Opera Philadelphia ended its season with an exciting Carmen, directed by Paul Curran. True, it’s hard not to be engaged by Carmen – catchy music and sassy, violent melodrama are a potent mix – but Curran’s production, evoking a non-specific Hispanic culture in the late 1950s, in the style of Havana, Miami or Seville, was a particular asset. An immense collage of tawdry billboard poster scraps formed the curtain before and between acts, with CARMEN writ large in blood-red typeface. It was mirrored in Act 1 by layers of billboard posters, a Carmen-like pin-up, half-peeled off. For the rest, there were palm trees, steel gangways, flat-roofed, colourfully shuttered buildings, all accessories to the abundant life which poured onto the streets in mixed array, from altar-boys scurrying about in lace and clerics in their saturnos to Escamillo (all James Dean) rampaging in on his motorbike and Lilas Pastia’s sleazy cabaret. The thrusting, aggressive diagonals of the sets invited comparison with the angularity of the plot and its jagged passions.

But passion was not just where you expect to find it. Kirsten MacKinnon was a strong Micaëla. Although looking every inch the sweet white-gloved girl-next-door, she played a towering woman, with full coloratura, and a commanding presence. She was portrayed as a woman of passion in her own right. Surrounded by these women, Don José (Evan LeRoy Johnson) was depicted as an emotionally under-developed man. When Micaëla bestows on him what she calls his mother’s kiss (clearly not), he just doesn’t get her passion and begins to talk about his mother at once (cue, riotous laughter from the audience). So his obsession with Carmen is cleverly portrayed not as an overwhelming passion squeezing out first love, but as first love and first passion roiled together in a man who has no sense of where anything fits in his life. There’s a moment early on, during Carmen’s arrest, where he looks at her body and you can’t help feeling, the way he has been portrayed to that point, that this is the first time he has really noticed a woman. Johnson’s upper range was strong and effortlessly projected. Adrian Timpaus, as his rival, Escamillo, had an easy charisma of voice and persona, owning his audiences on stage and off. What is the emotionally-stunted dragoon compared to the ultimate pleasure-loving scoundrel?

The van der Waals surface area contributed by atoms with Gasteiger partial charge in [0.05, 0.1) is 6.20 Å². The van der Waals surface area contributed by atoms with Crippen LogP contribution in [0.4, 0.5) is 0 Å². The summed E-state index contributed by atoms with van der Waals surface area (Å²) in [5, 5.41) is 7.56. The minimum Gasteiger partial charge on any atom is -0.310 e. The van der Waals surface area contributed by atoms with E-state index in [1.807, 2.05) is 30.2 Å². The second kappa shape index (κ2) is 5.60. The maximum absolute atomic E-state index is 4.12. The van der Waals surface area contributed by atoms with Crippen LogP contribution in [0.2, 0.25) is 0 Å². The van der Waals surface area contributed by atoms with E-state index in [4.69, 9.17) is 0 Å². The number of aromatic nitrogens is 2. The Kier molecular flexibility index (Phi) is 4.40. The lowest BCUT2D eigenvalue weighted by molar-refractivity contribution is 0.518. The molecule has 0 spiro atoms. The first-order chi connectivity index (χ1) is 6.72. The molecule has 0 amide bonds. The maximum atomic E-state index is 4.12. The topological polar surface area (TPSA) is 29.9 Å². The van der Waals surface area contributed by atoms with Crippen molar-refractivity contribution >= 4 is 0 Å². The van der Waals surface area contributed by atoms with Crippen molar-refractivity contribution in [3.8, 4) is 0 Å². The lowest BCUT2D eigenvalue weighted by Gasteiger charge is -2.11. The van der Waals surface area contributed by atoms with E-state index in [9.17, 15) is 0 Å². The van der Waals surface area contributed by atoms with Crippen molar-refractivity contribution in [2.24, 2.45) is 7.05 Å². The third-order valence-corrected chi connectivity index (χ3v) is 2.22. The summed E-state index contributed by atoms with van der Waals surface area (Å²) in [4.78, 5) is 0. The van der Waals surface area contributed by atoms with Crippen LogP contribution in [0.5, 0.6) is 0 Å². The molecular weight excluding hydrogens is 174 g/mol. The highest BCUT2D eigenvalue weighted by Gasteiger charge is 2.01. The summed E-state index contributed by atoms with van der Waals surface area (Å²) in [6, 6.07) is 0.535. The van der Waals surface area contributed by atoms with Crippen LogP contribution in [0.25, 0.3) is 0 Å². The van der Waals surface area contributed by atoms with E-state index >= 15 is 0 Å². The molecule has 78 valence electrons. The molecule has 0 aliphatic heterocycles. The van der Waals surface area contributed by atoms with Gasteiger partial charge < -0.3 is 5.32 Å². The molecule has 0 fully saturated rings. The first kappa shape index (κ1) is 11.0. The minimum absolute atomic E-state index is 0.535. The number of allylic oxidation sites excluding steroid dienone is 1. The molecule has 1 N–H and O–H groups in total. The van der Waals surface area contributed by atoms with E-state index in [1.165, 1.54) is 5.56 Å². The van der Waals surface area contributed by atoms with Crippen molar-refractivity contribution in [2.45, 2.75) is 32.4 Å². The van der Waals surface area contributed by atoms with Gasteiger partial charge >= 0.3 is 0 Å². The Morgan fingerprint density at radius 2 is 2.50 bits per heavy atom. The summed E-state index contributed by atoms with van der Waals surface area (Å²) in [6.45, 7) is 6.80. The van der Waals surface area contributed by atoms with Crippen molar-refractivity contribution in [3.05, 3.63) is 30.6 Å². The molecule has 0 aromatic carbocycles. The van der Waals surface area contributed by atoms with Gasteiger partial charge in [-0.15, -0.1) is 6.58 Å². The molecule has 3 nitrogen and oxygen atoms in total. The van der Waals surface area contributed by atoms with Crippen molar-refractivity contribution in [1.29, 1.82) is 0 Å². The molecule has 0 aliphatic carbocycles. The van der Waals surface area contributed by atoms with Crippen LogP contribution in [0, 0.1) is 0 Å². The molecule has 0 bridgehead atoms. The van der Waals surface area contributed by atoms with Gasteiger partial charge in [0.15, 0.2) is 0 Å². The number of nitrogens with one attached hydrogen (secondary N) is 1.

Argentinean Daniela Mack was made for the role of Carmen, as regards looks, acting and warm mezzo voice (although her voice could at times have been even fuller). But nothing was wanting in the way she inhabited her role. Her portrayal was more layered than many I’ve seen; this was not merely the sexual predator, but a woman who uses restraint as well as power. For all the exuberance of her sensuality, she is on guard from the start. Her habanera typified this sense of restrained power, her masterful phrasing, her choice over when the breaths were taken (and not taken) was particularly striking. By Act 3, the complexity of her character was further enhanced by a change of costume and indeed posture. The dress was gone, and in its place, black slacks, red silk shirt and, in due course, a long black leather coat. She acted – if you will – more mannish, dominating her encounters in ways other than through overt sensuality.

In the last act, we find the triumphalist hyper-feminised Carmen, in red flamenco dress, all flounces, staging herself as the matador’s Lady. It’s notable and disturbing that, as Don José begins to do violence to her, he should tear at her dress – there it goes, a flounce here, a sleeve there – half-deconstructed before our eyes. Wasn’t it Virginia Woolf who talked about “frock consciousness”? Carmen, the most frock conscious of operatic heroines, is hereby undone, dying before her death even. The woman, her dress, and her death are all there in the grim finale. An antidote to Wagnerian neurosis, as Nietzsche put it? I’m not so sure.

I’m also not sure whether we really cared that Don José stabs himself in this production but we do care about the incongruous green balloon left over from the pageantry of the fiesta. Curran aimed to create a show that feels like a movie, and he succeeds most certainly, nowhere more so than here, when the stray thing that sticks in your mind at the very end is the incongruity of that balloon beside the red flounces and the murdered woman. The layered billboards, pasted and tattered, with their surreal collage of colours and messages, all over again. The orchestra under Yves Abel was a convincing adjunct to the dramas of the plot, although occasionally even more verve might have served well.